How the FIELD() function works in Mariadb?

The FIELD() function is a string function that returns the index position of a value in a list of values.

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The FIELD() function is a string function that returns the index position of a value in a list of values. It can be used to compare and sort values in a table or a result set.

Syntax

The syntax of the FIELD() function is as follows:

FIELD(str, str1, str2, ..., strN)

The function takes one or more arguments:

  • str is the value to be searched in the list of values.
  • str1, str2, …, strN are the values in the list to be compared with str.

The function returns an integer value that indicates the position of str in the list of values. If str is not found in the list, the function returns 0. If str is NULL, the function returns NULL.

Examples

Example 1: Using FIELD() function with literal values

The following example shows how to use the FIELD() function with literal values:

SELECT FIELD('B', 'A', 'B', 'C', 'D');

The function returns 2, because ‘B’ is the second value in the list.

+-----------------------------+
| FIELD('B', 'A', 'B', 'C', 'D') |
+-----------------------------+
|                           2 |
+-----------------------------+

Example 2: Using FIELD() function with column values

The following example shows how to use the FIELD() function with column values from a table. Suppose we have a table called products that has the following data:

+----+------------+-------+
| id | name       | price |
+----+------------+-------+
|  1 | Apple      |  2.50 |
|  2 | Banana     |  1.00 |
|  3 | Cherry     |  3.00 |
|  4 | Durian     |  5.00 |
|  5 | Elderberry |  4.00 |
+----+------------+-------+

We can use the FIELD() function to sort the products by their name in a custom order, such as ‘Durian’, ‘Cherry’, ‘Banana’, ‘Elderberry’, ‘Apple’:

SELECT id, name, price
FROM products
ORDER BY FIELD(name, 'Durian', 'Cherry', 'Banana', 'Elderberry', 'Apple');

The function returns the position of each product name in the list, and the ORDER BY clause sorts the products by the ascending order of the position values.

+----+------------+-------+
| id | name       | price |
+----+------------+-------+
|  4 | Durian     |  5.00 |
|  3 | Cherry     |  3.00 |
|  2 | Banana     |  1.00 |
|  5 | Elderberry |  4.00 |
|  1 | Apple      |  2.50 |
+----+------------+-------+

Example 3: Using FIELD() function with expressions

The following example shows how to use the FIELD() function with expressions. Suppose we have a table called employees that has the following data:

+----+-------+--------+------------+
| id | name  | salary | hire_date  |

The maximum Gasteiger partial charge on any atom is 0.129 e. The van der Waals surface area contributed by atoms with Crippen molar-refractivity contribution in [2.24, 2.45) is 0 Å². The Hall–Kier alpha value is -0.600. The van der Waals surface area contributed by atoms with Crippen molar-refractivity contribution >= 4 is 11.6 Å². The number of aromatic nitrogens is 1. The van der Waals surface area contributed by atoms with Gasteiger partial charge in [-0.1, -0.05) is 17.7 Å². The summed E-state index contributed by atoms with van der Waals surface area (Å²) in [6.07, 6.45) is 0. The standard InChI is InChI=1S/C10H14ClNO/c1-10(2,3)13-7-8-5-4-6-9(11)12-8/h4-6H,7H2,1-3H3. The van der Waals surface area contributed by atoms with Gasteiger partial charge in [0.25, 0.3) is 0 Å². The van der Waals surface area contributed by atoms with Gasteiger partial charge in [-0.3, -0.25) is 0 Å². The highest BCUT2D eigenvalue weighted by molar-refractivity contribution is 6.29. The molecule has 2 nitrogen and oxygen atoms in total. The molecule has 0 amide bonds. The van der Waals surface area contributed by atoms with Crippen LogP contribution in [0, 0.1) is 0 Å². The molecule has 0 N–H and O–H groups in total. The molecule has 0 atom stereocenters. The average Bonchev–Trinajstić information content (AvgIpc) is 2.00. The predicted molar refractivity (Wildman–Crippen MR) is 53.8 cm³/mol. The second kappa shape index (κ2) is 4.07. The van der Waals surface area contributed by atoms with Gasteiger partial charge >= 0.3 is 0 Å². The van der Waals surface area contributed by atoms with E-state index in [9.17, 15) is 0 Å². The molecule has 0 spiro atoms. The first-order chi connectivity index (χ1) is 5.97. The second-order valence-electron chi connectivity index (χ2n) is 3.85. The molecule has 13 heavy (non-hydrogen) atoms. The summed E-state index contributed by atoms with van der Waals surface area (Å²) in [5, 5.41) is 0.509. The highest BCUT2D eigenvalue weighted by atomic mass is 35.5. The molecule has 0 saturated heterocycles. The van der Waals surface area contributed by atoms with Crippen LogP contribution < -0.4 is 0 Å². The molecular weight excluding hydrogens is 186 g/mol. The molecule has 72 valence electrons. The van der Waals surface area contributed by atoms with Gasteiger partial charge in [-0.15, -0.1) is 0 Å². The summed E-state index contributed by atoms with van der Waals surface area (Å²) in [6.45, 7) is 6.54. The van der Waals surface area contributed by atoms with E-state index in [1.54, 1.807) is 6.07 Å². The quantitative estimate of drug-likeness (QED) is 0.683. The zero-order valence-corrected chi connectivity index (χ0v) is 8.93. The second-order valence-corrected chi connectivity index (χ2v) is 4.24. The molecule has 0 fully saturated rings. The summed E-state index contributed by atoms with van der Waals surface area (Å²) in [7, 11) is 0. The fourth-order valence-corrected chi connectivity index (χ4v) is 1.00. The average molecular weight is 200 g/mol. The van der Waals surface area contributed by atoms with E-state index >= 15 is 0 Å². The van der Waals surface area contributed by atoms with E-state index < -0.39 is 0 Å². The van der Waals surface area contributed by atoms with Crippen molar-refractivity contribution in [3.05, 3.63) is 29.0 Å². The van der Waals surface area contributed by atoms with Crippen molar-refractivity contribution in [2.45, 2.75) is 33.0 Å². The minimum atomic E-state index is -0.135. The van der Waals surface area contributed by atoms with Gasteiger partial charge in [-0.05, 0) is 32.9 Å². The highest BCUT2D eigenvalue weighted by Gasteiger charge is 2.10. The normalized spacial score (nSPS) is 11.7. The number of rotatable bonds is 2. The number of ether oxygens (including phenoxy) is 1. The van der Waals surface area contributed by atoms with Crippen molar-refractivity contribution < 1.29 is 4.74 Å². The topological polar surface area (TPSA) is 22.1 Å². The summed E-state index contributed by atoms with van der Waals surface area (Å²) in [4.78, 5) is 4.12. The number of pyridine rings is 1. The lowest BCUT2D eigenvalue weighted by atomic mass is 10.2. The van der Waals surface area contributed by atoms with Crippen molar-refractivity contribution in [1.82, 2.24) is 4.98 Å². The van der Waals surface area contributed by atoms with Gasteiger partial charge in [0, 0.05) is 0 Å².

+----+-------+--------+------------+
|  1 | Alice |  5000  | 2020-01-01 |
|  2 | Bob   |  6000  | 2020-02-01 |
|  3 | Carol |  7000  | 2020-03-01 |
|  4 | David |  8000  | 2020-04-01 |
|  5 | Eve   |  9000  | 2020-05-01 |
+----+-------+--------+------------+

We can use the FIELD() function to filter the employees who were hired in the first quarter of 2020, by using the QUARTER() function to extract the quarter from the hire_date column:

SELECT id, name, salary, hire_date
FROM employees
WHERE FIELD(QUARTER(hire_date), 1, 2, 3) > 0;

The function returns the position of the quarter value in the list, and the WHERE clause filters the employees who have a positive position value, which means they were hired in the first, second, or third quarter.

+----+-------+--------+------------+
| id | name  | salary | hire_date  |
+----+-------+--------+------------+
|  1 | Alice |  5000  | 2020-01-01 |
|  2 | Bob   |  6000  | 2020-02-01 |
|  3 | Carol |  7000  | 2020-03-01 |
+----+-------+--------+------------+

Some of the functions that are related to the FIELD() function are:

  • FIND_IN_SET() function: This function returns the position of a string in a comma-separated list of strings. For example, FIND_IN_SET('B', 'A,B,C,D') returns 2.
  • ELT() function: This function returns the element at a specified position in a list of values. It is the inverse of the FIELD() function. For example, ELT(2, 'A', 'B', 'C', 'D') returns ‘B’.
  • IN() operator: This operator returns 1 if a value is in a list of values, or 0 otherwise. For example, 'B' IN ('A', 'B', 'C', 'D') returns 1.

Conclusion

The FIELD() function is a useful string function that can be used to compare and sort values in a list. It returns the position of a value in a list of values, or 0 if the value is not found. It can be used with literal values, column values, or expressions. It can also be combined with other functions or operators to perform complex queries.